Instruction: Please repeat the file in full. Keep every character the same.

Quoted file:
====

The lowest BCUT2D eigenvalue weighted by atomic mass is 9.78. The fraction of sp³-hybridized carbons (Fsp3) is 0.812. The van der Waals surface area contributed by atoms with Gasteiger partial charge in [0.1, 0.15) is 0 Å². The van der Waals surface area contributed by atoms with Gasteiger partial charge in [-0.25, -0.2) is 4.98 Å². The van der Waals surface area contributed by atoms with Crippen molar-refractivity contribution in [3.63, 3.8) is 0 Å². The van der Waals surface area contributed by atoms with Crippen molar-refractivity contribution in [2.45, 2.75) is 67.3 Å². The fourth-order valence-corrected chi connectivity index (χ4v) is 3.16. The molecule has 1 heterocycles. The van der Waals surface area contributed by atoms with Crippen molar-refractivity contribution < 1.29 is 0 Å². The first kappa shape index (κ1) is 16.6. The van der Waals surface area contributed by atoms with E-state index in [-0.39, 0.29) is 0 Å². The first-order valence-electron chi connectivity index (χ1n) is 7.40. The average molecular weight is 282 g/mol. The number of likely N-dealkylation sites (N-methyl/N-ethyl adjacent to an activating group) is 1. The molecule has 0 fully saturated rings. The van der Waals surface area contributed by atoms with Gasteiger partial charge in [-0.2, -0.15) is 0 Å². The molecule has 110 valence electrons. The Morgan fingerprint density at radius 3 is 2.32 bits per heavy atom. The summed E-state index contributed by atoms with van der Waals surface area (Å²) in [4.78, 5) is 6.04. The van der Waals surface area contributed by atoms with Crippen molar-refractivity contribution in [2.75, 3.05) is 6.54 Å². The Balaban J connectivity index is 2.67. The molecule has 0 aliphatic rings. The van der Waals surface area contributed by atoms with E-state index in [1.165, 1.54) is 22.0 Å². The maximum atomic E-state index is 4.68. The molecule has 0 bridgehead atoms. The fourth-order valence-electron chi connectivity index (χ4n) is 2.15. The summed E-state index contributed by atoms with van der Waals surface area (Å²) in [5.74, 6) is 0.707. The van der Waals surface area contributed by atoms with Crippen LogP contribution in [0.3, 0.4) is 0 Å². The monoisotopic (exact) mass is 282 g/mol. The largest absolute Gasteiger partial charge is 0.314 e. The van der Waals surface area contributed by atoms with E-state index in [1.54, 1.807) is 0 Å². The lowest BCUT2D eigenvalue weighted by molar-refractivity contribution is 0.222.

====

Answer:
The lowest BCUT2D eigenvalue weighted by atomic mass is 9.78. The fraction of sp³-hybridized carbons (Fsp3) is 0.812. The van der Waals surface area contributed by atoms with Gasteiger partial charge in [0.1, 0.15) is 0 Å². The van der Waals surface area contributed by atoms with Gasteiger partial charge in [-0.25, -0.2) is 4.98 Å². The van der Waals surface area contributed by atoms with Crippen molar-refractivity contribution in [3.63, 3.8) is 0 Å². The van der Waals surface area contributed by atoms with Crippen molar-refractivity contribution in [2.45, 2.75) is 67.3 Å². The fourth-order valence-corrected chi connectivity index (χ4v) is 3.16. The molecule has 1 heterocycles. The van der Waals surface area contributed by atoms with Crippen molar-refractivity contribution < 1.29 is 0 Å². The first kappa shape index (κ1) is 16.6. The van der Waals surface area contributed by atoms with E-state index in [-0.39, 0.29) is 0 Å². The first-order valence-electron chi connectivity index (χ1n) is 7.40. The average molecular weight is 282 g/mol. The number of likely N-dealkylation sites (N-methyl/N-ethyl adjacent to an activating group) is 1. The molecule has 0 fully saturated rings. The van der Waals surface area contributed by atoms with Gasteiger partial charge in [-0.2, -0.15) is 0 Å². The molecule has 110 valence electrons. The Morgan fingerprint density at radius 3 is 2.32 bits per heavy atom. The summed E-state index contributed by atoms with van der Waals surface area (Å²) in [4.78, 5) is 6.04. The van der Waals surface area contributed by atoms with Crippen molar-refractivity contribution in [2.75, 3.05) is 6.54 Å². The Balaban J connectivity index is 2.67. The molecule has 0 aliphatic rings. The van der Waals surface area contributed by atoms with E-state index in [1.165, 1.54) is 22.0 Å². The maximum atomic E-state index is 4.68. The molecule has 0 bridgehead atoms. The fourth-order valence-electron chi connectivity index (χ4n) is 2.15. The summed E-state index contributed by atoms with van der Waals surface area (Å²) in [5.74, 6) is 0.707. The van der Waals surface area contributed by atoms with Crippen LogP contribution in [0.3, 0.4) is 0 Å². The monoisotopic (exact) mass is 282 g/mol. The largest absolute Gasteiger partial charge is 0.314 e. The van der Waals surface area contributed by atoms with E-state index in [1.54, 1.807) is 0 Å². The lowest BCUT2D eigenvalue weighted by molar-refractivity contribution is 0.222.